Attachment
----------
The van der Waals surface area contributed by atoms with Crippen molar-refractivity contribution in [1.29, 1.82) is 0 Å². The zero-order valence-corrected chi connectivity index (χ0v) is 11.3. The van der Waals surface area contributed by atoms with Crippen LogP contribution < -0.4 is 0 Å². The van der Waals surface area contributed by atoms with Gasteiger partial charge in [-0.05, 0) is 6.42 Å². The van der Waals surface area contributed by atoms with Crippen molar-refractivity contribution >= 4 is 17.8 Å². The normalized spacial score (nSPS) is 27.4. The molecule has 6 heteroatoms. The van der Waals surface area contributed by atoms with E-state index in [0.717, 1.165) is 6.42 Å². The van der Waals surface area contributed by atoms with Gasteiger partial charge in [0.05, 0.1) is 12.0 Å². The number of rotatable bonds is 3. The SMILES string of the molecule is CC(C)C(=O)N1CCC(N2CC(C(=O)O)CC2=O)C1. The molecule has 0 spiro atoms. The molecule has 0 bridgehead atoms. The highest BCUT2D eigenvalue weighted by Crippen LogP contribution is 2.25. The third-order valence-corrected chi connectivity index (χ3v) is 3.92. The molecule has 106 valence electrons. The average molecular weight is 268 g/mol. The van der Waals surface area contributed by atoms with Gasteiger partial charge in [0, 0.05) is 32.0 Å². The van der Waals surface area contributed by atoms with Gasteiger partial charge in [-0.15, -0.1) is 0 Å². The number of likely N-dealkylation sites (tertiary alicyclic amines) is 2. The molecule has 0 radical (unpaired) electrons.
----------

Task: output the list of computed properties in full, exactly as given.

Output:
The van der Waals surface area contributed by atoms with Crippen molar-refractivity contribution in [1.29, 1.82) is 0 Å². The zero-order valence-corrected chi connectivity index (χ0v) is 11.3. The van der Waals surface area contributed by atoms with Crippen LogP contribution < -0.4 is 0 Å². The van der Waals surface area contributed by atoms with Gasteiger partial charge in [-0.05, 0) is 6.42 Å². The van der Waals surface area contributed by atoms with Crippen molar-refractivity contribution >= 4 is 17.8 Å². The normalized spacial score (nSPS) is 27.4. The molecule has 6 heteroatoms. The van der Waals surface area contributed by atoms with E-state index in [0.717, 1.165) is 6.42 Å². The van der Waals surface area contributed by atoms with Gasteiger partial charge in [0.05, 0.1) is 12.0 Å². The number of rotatable bonds is 3. The SMILES string of the molecule is CC(C)C(=O)N1CCC(N2CC(C(=O)O)CC2=O)C1. The molecule has 0 spiro atoms. The molecule has 0 bridgehead atoms. The highest BCUT2D eigenvalue weighted by Crippen LogP contribution is 2.25. The third-order valence-corrected chi connectivity index (χ3v) is 3.92. The molecule has 106 valence electrons. The average molecular weight is 268 g/mol. The van der Waals surface area contributed by atoms with Gasteiger partial charge in [0, 0.05) is 32.0 Å². The van der Waals surface area contributed by atoms with Gasteiger partial charge in [-0.15, -0.1) is 0 Å². The number of likely N-dealkylation sites (tertiary alicyclic amines) is 2. The molecule has 0 radical (unpaired) electrons.